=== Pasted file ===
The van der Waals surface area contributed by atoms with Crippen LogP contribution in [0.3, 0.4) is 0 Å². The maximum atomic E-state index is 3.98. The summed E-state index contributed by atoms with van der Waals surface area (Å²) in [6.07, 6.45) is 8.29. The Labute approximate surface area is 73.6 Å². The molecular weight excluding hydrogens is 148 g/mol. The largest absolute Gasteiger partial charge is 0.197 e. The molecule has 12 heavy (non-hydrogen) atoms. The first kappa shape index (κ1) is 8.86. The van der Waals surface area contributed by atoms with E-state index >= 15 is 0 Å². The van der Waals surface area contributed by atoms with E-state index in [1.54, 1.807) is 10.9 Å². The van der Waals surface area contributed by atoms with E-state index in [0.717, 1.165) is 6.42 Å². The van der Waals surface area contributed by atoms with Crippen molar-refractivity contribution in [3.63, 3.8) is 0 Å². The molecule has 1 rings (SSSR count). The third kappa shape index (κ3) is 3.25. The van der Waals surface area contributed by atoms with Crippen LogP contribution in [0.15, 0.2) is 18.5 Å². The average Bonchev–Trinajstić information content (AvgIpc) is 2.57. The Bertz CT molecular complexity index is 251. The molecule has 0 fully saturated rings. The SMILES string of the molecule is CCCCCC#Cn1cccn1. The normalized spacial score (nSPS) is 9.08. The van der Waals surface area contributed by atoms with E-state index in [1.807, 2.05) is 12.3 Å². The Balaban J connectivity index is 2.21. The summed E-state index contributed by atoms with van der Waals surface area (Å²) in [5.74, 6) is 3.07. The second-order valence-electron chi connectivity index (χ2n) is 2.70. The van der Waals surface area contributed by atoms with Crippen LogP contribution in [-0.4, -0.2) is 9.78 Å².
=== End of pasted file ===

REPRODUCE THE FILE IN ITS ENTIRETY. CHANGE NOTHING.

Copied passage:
The van der Waals surface area contributed by atoms with Crippen LogP contribution in [0.3, 0.4) is 0 Å². The maximum atomic E-state index is 3.98. The summed E-state index contributed by atoms with van der Waals surface area (Å²) in [6.07, 6.45) is 8.29. The Labute approximate surface area is 73.6 Å². The molecular weight excluding hydrogens is 148 g/mol. The largest absolute Gasteiger partial charge is 0.197 e. The molecule has 12 heavy (non-hydrogen) atoms. The first kappa shape index (κ1) is 8.86. The van der Waals surface area contributed by atoms with E-state index >= 15 is 0 Å². The van der Waals surface area contributed by atoms with E-state index in [1.54, 1.807) is 10.9 Å². The van der Waals surface area contributed by atoms with E-state index in [0.717, 1.165) is 6.42 Å². The van der Waals surface area contributed by atoms with Crippen molar-refractivity contribution in [3.63, 3.8) is 0 Å². The molecule has 1 rings (SSSR count). The third kappa shape index (κ3) is 3.25. The van der Waals surface area contributed by atoms with Crippen LogP contribution in [0.15, 0.2) is 18.5 Å². The average Bonchev–Trinajstić information content (AvgIpc) is 2.57. The Bertz CT molecular complexity index is 251. The molecule has 0 fully saturated rings. The SMILES string of the molecule is CCCCCC#Cn1cccn1. The normalized spacial score (nSPS) is 9.08. The van der Waals surface area contributed by atoms with E-state index in [1.807, 2.05) is 12.3 Å². The Balaban J connectivity index is 2.21. The summed E-state index contributed by atoms with van der Waals surface area (Å²) in [5.74, 6) is 3.07. The second-order valence-electron chi connectivity index (χ2n) is 2.70. The van der Waals surface area contributed by atoms with Crippen LogP contribution in [-0.4, -0.2) is 9.78 Å².